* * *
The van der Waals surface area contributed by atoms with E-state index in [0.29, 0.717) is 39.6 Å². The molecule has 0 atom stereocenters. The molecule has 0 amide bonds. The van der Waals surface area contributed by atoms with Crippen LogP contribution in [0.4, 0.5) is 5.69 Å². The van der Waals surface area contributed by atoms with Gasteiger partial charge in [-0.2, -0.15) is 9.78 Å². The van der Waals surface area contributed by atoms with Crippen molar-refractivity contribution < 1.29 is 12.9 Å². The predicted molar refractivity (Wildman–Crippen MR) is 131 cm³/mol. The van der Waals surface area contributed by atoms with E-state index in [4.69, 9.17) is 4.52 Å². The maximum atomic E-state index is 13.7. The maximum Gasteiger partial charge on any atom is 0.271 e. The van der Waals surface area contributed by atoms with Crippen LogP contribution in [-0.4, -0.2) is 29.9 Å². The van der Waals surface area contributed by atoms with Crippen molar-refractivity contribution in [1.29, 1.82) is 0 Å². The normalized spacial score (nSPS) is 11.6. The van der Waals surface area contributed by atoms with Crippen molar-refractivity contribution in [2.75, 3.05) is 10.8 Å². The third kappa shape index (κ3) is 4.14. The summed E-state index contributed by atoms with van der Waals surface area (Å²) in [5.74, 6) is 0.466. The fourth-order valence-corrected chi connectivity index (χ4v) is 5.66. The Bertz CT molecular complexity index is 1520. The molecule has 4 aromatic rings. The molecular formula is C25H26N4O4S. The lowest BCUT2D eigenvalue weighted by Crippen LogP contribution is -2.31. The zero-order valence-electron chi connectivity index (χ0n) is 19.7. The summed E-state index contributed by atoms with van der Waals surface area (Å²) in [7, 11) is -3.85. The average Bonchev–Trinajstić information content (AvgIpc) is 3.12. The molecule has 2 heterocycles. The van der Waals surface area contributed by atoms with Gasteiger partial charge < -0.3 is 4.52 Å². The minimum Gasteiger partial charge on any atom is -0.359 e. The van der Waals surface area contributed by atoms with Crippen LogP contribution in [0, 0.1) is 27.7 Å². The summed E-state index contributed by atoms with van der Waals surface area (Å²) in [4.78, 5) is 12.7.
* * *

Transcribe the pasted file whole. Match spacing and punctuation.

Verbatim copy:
The van der Waals surface area contributed by atoms with E-state index in [0.29, 0.717) is 39.6 Å². The molecule has 0 atom stereocenters. The molecule has 0 amide bonds. The van der Waals surface area contributed by atoms with Crippen LogP contribution in [0.4, 0.5) is 5.69 Å². The van der Waals surface area contributed by atoms with Gasteiger partial charge in [-0.2, -0.15) is 9.78 Å². The van der Waals surface area contributed by atoms with Crippen molar-refractivity contribution < 1.29 is 12.9 Å². The predicted molar refractivity (Wildman–Crippen MR) is 131 cm³/mol. The van der Waals surface area contributed by atoms with E-state index in [4.69, 9.17) is 4.52 Å². The maximum atomic E-state index is 13.7. The maximum Gasteiger partial charge on any atom is 0.271 e. The van der Waals surface area contributed by atoms with Crippen LogP contribution in [-0.4, -0.2) is 29.9 Å². The van der Waals surface area contributed by atoms with Crippen molar-refractivity contribution in [1.29, 1.82) is 0 Å². The normalized spacial score (nSPS) is 11.6. The van der Waals surface area contributed by atoms with Crippen molar-refractivity contribution in [2.75, 3.05) is 10.8 Å². The third kappa shape index (κ3) is 4.14. The summed E-state index contributed by atoms with van der Waals surface area (Å²) in [5.74, 6) is 0.466. The fourth-order valence-corrected chi connectivity index (χ4v) is 5.66. The Bertz CT molecular complexity index is 1520. The molecule has 4 aromatic rings. The molecular formula is C25H26N4O4S. The lowest BCUT2D eigenvalue weighted by Crippen LogP contribution is -2.31. The zero-order valence-electron chi connectivity index (χ0n) is 19.7. The summed E-state index contributed by atoms with van der Waals surface area (Å²) in [7, 11) is -3.85. The average Bonchev–Trinajstić information content (AvgIpc) is 3.12. The molecule has 2 heterocycles. The van der Waals surface area contributed by atoms with Gasteiger partial charge < -0.3 is 4.52 Å². The minimum Gasteiger partial charge on any atom is -0.359 e. The van der Waals surface area contributed by atoms with Crippen LogP contribution in [0, 0.1) is 27.7 Å². The summed E-state index contributed by atoms with van der Waals surface area (Å²) in [4.78, 5) is 12.7.